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New England Patriots

Bengals haven’t figured who they are on offense

CINCINNATI – Something important is missing from the Cincinnati Bengals’ offense.

No, not just the touchdowns. There’s something more to it. They’ve got more options than they’ve had for years, but they’re not quite sure how to make them fit together.

Simply put, they lack an identity.

A 17-6 loss in Cleveland on Sunday left Cincinnati (2-2) with some X-and-O soul-searching. The Bengals have to figure out what they want to be as an offense.

“The problem is right now, we aren’t doing anything exceptionally well,” offensive coordinator Jay Gruden said. “We are not throwing the ball exceptionally well. We aren’t running the ball exceptionally well.

“We’ve got to do something good. We are a jack of all trades, master of none right now. We have to master something.”

And they have to do it fast. On Sunday, they host the New England Patriots (4-0), who are known for taking apart teams that are unsure of themselves.

“Any time you play a New England football team, if you’re up and down about who you are and what your style is, you’re going to get your tail whipped,” left tackle Andrew Whitworth said. “So you’ve got to know what you’re good at and you’ve got to go in and do it.

“That’s the only way you beat New England. And that’s the truth. If you’re wishy-washy on what you want to do or what kind of team you want to be, you’re in trouble.”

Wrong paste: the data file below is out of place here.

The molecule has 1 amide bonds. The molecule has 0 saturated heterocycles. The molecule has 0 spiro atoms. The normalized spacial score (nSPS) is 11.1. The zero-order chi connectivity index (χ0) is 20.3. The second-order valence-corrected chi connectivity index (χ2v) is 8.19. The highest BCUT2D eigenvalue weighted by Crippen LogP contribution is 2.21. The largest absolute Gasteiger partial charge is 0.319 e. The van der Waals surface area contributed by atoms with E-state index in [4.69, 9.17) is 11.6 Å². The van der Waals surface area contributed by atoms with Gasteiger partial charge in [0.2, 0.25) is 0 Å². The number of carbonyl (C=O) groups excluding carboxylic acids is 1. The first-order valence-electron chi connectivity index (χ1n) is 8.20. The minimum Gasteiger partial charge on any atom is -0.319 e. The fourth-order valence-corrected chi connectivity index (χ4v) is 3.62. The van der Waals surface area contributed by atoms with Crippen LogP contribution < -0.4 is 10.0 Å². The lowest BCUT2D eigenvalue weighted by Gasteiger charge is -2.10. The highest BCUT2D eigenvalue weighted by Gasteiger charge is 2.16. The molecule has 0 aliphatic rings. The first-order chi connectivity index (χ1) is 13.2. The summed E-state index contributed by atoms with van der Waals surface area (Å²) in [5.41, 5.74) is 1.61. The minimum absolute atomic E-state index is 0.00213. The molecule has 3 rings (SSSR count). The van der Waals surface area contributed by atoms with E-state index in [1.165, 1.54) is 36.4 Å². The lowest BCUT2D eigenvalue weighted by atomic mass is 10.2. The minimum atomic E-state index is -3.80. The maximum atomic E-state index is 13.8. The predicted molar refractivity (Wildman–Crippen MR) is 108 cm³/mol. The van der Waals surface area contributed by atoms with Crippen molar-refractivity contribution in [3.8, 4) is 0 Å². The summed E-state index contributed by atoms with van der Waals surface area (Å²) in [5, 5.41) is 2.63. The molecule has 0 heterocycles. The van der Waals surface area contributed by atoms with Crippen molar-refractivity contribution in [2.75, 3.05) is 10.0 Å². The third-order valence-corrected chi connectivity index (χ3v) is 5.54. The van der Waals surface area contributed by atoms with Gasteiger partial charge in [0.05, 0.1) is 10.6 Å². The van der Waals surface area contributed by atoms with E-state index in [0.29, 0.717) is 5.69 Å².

In a sense, the Bengals are still trying to figure out what they can do with some newcomers.

They reached the playoffs last season behind BenJarvus Green-Ellis’s straight-ahead running and a passing game built around All-Pro receiver A.J. Green. They added rookie tight end Tyler Eifert and running back Giovani Bernard to give quarterback Andy Dalton more options in the passing game, but it hasn’t fit together very well so far.

The Bengals rank 22nd on offense – 22nd in running, 15th in passing. Dalton ranks 21st in passer rating at 83.2. Bernard ranks 32nd in the league in rushing, Green-Ellis 33rd. Green is tied for 10th in catches and tied for 20th in yards.

So far, they’ve run it 99 times, thrown it 148 times and had seven sacks. In some games, they’ve gone heavily one way and then the other. In the first half of a 20-10 victory over Pittsburgh, they threw it 32 times and ran only 10 times. In the second half, they pulled away by throwing it only 13 times and running it 24 times.

“I think the biggest thing is that we can be a balanced offense, run and pass,” Green said. “We continue to have all the weapons to be a great offense, but haven’t shown it.”

Coach Marvin Lewis would like to stick with the running game a little more when it’s not working rather than switching to the pass so readily. He senses that the offense is starting to figure things out.

“I think we’re carving an identity,” Lewis said. “Unless you’re sitting here with perfection, you’re not sitting here with a particular identity. We’re taking strides toward an identity very quickly.”

Whitworth thinks they need to decide what they want to be and stick with it instead of trying to get everyone involved in the offense every game.

“And the key is that we’re going to have to get stubborn and either stick with the run game or throw it more,” Whitworth said. “We’re going to have to develop an identity. And I don’t really know of a successful offense that doesn’t have one.”

Notes

∎ Safety Reggie Nelson, who sat out the loss at Cleveland with a hamstring injury, returned to practice on a limited basis yesterday. Cornerbacks Leon Hall and Dre Kirkpatrick, who also were sidelined in Cleveland with hamstring injuries, did not practice.

∎ Defensive end Michael Johnson was held out of practice because of concussion symptoms, which he reported after the game on Sunday.

∎ LB Michael Boley, who was signed as a free agent on Tuesday, practiced with the team.

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